- The most recent iteration of x-com, X-COM: Enemy Unknown, is in all respects very similar to UFO Defense with a few minor changes. The aliens in addition to giving us the cold shoulder start abducting humans at complete random across the globe. Terrible as this is they seem willing to keep it at that until X-com operatives start killing their troops, shooting down their UFO's, and raiding their bases at which point they outright attack civilians (with no intent to abduct) with some of the most horrifying stuff you will ever see eviscerate a live human.
- Grand Theft Auto IV: "Republican Space Rangers" mocks this trope to hell and back as part of the satire.
- The trope title is a criminal offence in Startopia, which will occasionally show up on criminal peeps that enter your station.
- The Slylandro probes in Star Control II state peaceful intentions, but abruptly change their minds and attack regardless of conversation options. Turns out the Slylandro just suck at programming; they dialed up the probes' self-replication ability too high, resulting in them dissecting the targeted ship for materials to make more probes.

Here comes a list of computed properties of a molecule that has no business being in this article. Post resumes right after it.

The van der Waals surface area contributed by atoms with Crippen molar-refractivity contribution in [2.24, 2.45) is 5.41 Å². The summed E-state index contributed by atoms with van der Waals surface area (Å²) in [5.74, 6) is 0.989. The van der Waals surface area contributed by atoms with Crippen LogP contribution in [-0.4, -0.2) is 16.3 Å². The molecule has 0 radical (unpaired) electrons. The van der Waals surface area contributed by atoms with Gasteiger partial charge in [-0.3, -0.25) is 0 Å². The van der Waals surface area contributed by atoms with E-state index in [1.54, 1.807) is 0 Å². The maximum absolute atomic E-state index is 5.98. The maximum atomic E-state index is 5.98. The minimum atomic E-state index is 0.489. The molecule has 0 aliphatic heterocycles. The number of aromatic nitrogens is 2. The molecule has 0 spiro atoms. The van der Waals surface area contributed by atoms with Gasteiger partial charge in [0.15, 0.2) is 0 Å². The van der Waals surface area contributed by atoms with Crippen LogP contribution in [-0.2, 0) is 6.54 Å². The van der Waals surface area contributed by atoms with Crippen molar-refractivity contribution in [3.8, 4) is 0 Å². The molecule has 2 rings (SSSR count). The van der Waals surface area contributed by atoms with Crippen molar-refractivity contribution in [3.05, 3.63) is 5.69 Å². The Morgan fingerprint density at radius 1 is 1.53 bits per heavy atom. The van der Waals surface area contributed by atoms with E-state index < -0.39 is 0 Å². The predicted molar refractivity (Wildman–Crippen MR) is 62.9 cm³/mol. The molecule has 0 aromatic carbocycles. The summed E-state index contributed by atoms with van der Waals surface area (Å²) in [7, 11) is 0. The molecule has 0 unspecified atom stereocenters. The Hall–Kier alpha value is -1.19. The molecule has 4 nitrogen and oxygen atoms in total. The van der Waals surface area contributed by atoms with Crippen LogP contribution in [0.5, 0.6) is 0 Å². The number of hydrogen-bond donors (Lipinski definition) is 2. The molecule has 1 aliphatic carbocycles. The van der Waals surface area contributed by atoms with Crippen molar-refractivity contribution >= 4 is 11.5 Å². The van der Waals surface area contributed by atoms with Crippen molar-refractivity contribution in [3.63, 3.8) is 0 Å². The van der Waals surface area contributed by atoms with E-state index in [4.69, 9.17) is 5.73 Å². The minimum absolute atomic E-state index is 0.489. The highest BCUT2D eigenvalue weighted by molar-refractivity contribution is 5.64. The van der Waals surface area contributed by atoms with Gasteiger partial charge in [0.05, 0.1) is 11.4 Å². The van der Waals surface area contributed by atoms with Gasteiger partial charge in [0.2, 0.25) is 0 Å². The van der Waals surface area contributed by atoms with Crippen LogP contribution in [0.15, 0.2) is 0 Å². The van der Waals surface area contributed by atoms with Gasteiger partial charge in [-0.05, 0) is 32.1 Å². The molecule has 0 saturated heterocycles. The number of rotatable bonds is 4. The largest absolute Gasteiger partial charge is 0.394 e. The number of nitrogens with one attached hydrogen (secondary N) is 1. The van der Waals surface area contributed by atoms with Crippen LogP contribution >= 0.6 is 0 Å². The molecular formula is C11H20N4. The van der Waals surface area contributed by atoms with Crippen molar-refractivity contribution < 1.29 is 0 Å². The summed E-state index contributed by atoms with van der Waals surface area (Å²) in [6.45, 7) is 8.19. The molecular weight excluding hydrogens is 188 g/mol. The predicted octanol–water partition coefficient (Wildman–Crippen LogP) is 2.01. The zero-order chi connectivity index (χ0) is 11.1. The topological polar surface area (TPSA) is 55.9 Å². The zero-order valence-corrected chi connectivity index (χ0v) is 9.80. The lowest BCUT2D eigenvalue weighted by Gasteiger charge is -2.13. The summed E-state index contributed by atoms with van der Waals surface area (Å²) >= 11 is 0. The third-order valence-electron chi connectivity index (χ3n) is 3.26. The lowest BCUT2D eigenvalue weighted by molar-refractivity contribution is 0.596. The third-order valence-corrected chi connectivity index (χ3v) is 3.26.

- Escape Velocity: In the original and Override, the aliens and Voinians did the overt Type 2. The Classic aliens wanted to kill us, while the Voinians wanted to enslave us. Nova's a little more complicated. First contact between the Polaris and Wraith ended up as Type 1 when Polaran border patrol ships thought some young Wraith playfully buzzing them were attacking and killed them. The Polaris storyline gives you the opportunity to get a peace treaty signed.
- In StarCraft first contact consisted of a Protoss fleet sterilizing a Terran colony whose inhabitants hadn't realized their world was infested with Zerg. There was some later peaceful cooperation between some Terran and Protoss factions, even Zerg for short periods of time.